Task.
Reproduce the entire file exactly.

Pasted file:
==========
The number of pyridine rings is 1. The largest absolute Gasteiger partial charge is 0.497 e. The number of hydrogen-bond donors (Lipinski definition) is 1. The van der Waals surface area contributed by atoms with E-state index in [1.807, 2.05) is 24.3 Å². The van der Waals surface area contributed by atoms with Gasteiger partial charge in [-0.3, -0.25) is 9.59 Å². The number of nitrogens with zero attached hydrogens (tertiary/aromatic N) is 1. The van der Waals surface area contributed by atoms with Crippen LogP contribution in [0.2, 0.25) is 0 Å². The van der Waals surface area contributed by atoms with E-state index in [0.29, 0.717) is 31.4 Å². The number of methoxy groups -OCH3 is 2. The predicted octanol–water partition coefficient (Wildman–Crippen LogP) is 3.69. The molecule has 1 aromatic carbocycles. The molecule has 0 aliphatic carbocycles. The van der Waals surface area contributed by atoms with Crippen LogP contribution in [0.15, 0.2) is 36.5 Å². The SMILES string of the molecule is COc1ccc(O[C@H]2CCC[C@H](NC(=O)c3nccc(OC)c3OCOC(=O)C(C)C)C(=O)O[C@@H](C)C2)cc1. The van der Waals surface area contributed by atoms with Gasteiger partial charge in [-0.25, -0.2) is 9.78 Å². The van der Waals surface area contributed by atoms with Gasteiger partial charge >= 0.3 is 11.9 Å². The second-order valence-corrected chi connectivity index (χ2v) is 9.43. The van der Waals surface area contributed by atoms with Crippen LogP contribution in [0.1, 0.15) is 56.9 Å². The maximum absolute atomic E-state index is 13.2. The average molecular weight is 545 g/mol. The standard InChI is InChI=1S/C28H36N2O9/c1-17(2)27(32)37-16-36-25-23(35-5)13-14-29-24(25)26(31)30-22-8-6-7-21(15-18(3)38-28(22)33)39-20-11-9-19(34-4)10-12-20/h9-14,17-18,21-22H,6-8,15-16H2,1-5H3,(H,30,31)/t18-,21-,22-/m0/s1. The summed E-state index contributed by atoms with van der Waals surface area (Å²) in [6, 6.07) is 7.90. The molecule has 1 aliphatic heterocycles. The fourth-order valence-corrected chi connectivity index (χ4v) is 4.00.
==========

The number of pyridine rings is 1. The largest absolute Gasteiger partial charge is 0.497 e. The number of hydrogen-bond donors (Lipinski definition) is 1. The van der Waals surface area contributed by atoms with E-state index in [1.807, 2.05) is 24.3 Å². The van der Waals surface area contributed by atoms with Gasteiger partial charge in [-0.3, -0.25) is 9.59 Å². The number of nitrogens with zero attached hydrogens (tertiary/aromatic N) is 1. The van der Waals surface area contributed by atoms with Crippen LogP contribution in [0.2, 0.25) is 0 Å². The van der Waals surface area contributed by atoms with E-state index in [0.29, 0.717) is 31.4 Å². The number of methoxy groups -OCH3 is 2. The predicted octanol–water partition coefficient (Wildman–Crippen LogP) is 3.69. The molecule has 1 aromatic carbocycles. The molecule has 0 aliphatic carbocycles. The van der Waals surface area contributed by atoms with Crippen LogP contribution in [0.15, 0.2) is 36.5 Å². The SMILES string of the molecule is COc1ccc(O[C@H]2CCC[C@H](NC(=O)c3nccc(OC)c3OCOC(=O)C(C)C)C(=O)O[C@@H](C)C2)cc1. The van der Waals surface area contributed by atoms with Gasteiger partial charge in [-0.25, -0.2) is 9.78 Å². The van der Waals surface area contributed by atoms with Gasteiger partial charge >= 0.3 is 11.9 Å². The second-order valence-corrected chi connectivity index (χ2v) is 9.43. The van der Waals surface area contributed by atoms with Crippen LogP contribution in [0.1, 0.15) is 56.9 Å². The maximum absolute atomic E-state index is 13.2. The average molecular weight is 545 g/mol. The standard InChI is InChI=1S/C28H36N2O9/c1-17(2)27(32)37-16-36-25-23(35-5)13-14-29-24(25)26(31)30-22-8-6-7-21(15-18(3)38-28(22)33)39-20-11-9-19(34-4)10-12-20/h9-14,17-18,21-22H,6-8,15-16H2,1-5H3,(H,30,31)/t18-,21-,22-/m0/s1. The summed E-state index contributed by atoms with van der Waals surface area (Å²) in [6, 6.07) is 7.90. The molecule has 1 aliphatic heterocycles. The fourth-order valence-corrected chi connectivity index (χ4v) is 4.00.